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Thursday, July 03, 2008

Under the Radar's Protest Issue -- Indie/alt-rock magazine Under the Radar sent along their Protest Issue, which has a lengthy and informative section on politically-leaning bands and artists like Modest Mouse and Michael Stipe discussing their politics and how they navigate the minefield of being celebrity advocates for political causes they believe in. That section is fascinating and well-written...but it's not why they sent me the issue.

How disappointing, then, that the reason they did -- is on page 74, "Tights and the Good Fight," an article about what they call "political comics." It's a full-page, utterly bankrupt puff-piece featuring mostly toothless mid-level hacks suckling at Time-Warner's teat (plus one corporate comics temporary refugee selling to Image a title DC and Marvel likely rejected, but still not likely to be very good -- or politically significant) and passing it off as, gag, "political."

The three writers are:

* Brian K. Vaughan, who rarely creates a comic book I can stand and has changed the world not at all with his superhero book Ex Machina, the first issue of which was more than enough for me.

* Brian Wood, who has only held my attention with his most political work, Channel Zero (which he dismisses here as preachy and amateurish without acknowledging its immediacy and power), and with his least, Demo. The Under the Radar piece focuses on DMZ, which like Ex Machina, lost my interest before its first issue had concluded.

* And Mark Millar, who, Jesus, are his comics political? I like the guy as a human being and I love his Superman Adventures a lot, but any political message in his comics is usually buried in his wiseass self-satisfaction, and in any case the message is always lost in the joke he's made of himself over the years with his arrogant, desperate self-promotion. What was the political message of The Ultimates? The images that remain in memory are Captain America kicking a mentally ill monster when he's completely and utterly down, and Ant-Man assaulting his wife. Will War Heroes have anything valuable to say about the state of the world? Do you think I give a shit? Wake me up if it gets George W. Bush on the stand for crimes against humanity in the world court, or even calls for that to happen. (I will acknowledge that, published by Image, it's at least possible that could happen -- Time-Warner would sooner make Bruce Wayne a flaming homo for reals before they'd let Millar, or Vaughan, or Wood say anything true about our war criminal commander-in-chief.)

Fuck this shitty article on faux-political comics that utterly ignores vital comics with something genuine to say, like World War III Illustrated, The Filth, Shirtlifter, Diary of a Teenage Girl, Fun Home or even fucking Cerebus. This article might have had its origins in the best of intentions, but it's a slap in the face to comics creators who actually have something to say, and value that over the steady paycheck and ready promotional departments of two of the biggest comic book publishers in North America. Jesus Christ, they couldn't even include Garth Ennis in this sorry lot? Of course not, he might have said something true about something that matters.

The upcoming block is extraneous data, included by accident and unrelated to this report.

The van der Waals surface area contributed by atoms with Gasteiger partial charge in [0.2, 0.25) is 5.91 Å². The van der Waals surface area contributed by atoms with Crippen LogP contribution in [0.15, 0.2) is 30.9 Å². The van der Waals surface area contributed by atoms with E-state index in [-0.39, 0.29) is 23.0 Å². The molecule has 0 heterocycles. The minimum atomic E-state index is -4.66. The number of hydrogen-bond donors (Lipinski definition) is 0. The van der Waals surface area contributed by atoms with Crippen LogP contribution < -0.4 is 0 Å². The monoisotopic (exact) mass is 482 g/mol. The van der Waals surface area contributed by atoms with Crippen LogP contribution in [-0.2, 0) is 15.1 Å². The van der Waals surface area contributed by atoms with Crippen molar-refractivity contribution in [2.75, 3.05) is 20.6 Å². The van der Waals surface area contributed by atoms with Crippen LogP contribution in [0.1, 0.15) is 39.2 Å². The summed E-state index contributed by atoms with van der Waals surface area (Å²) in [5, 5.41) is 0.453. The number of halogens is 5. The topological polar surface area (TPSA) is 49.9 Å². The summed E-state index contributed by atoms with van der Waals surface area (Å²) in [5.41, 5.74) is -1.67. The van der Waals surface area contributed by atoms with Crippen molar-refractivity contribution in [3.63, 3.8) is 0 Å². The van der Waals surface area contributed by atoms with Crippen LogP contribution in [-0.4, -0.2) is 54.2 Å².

It's amazing to me that a magazine that so obviously mines the most obscure labels and artists in rock music to find the gems contained in its music reviews pages, settles for the most facile, obvious and frankly shitty "political" comics to highlight in an otherwise excellent and important issue about the life and death issues of our time. No apparent effort was made to investigate the many political views of all stripes that can be found in mini-comics, alternative comics, artcomix or even goddamned Doonesbury.

But then again, maybe I shouldn't be so surprised at the tribute that Under the Radar pays to the most mediocre of corporate superhero comics and creators -- after all, look at the picture. Variant cover, anyone?

The rest of the magazine was fantastic. But it's not why they wanted me to cover it.



Blogger Tucker Stone said...

How can you write an article about political comics and not include, or at least mention, World War 3 Illustrated? That's incomprehensible. Thanks for this.

04 July, 2008 14:33  
Blogger Brian Wood said...

Hey Alan

Just to quickly comment that DMZ is by far my most political book, and fully jumps into the topical subject matters that I was only able to stumble around the edges of at the time with Channel Zero. Reading half an issue wouldn't communicate that to you, though, so I understand your comments.


04 July, 2008 16:44  
Blogger Phil said...

I've read almost every issue of DMZ and you should really give it more than half an issue before judging it. It's very complex and very political and I definitely recommend it.

I've also read the Under the Radar article and actually thought it was pretty good. You have to remember that it's only a 1-page article and that it's in a music magazine. There's only so much that you can get into with a 1-page article. Sure they could've mentioned WWIII or other such books, but a music magazine should be applauded for even tackling political comic books at all. I haven't seen too many non-comic book focussed magazines write about political comic books and most magazines that cover music, film, TV and the like mainly ignore comic books as an entertainment medium. I do certainly get your point that there are plenty of other comic book companies out there beyond DC, Marvel, and Image, and really this article should've been a 2 or 3 page article to fully get into the nuances of political comics, but I say that the mag still gets an A for effort. And I still think you should read more issues of DMZ, and I'm not just saying that because Brian Wood also posted a comment!

16 July, 2008 22:41  

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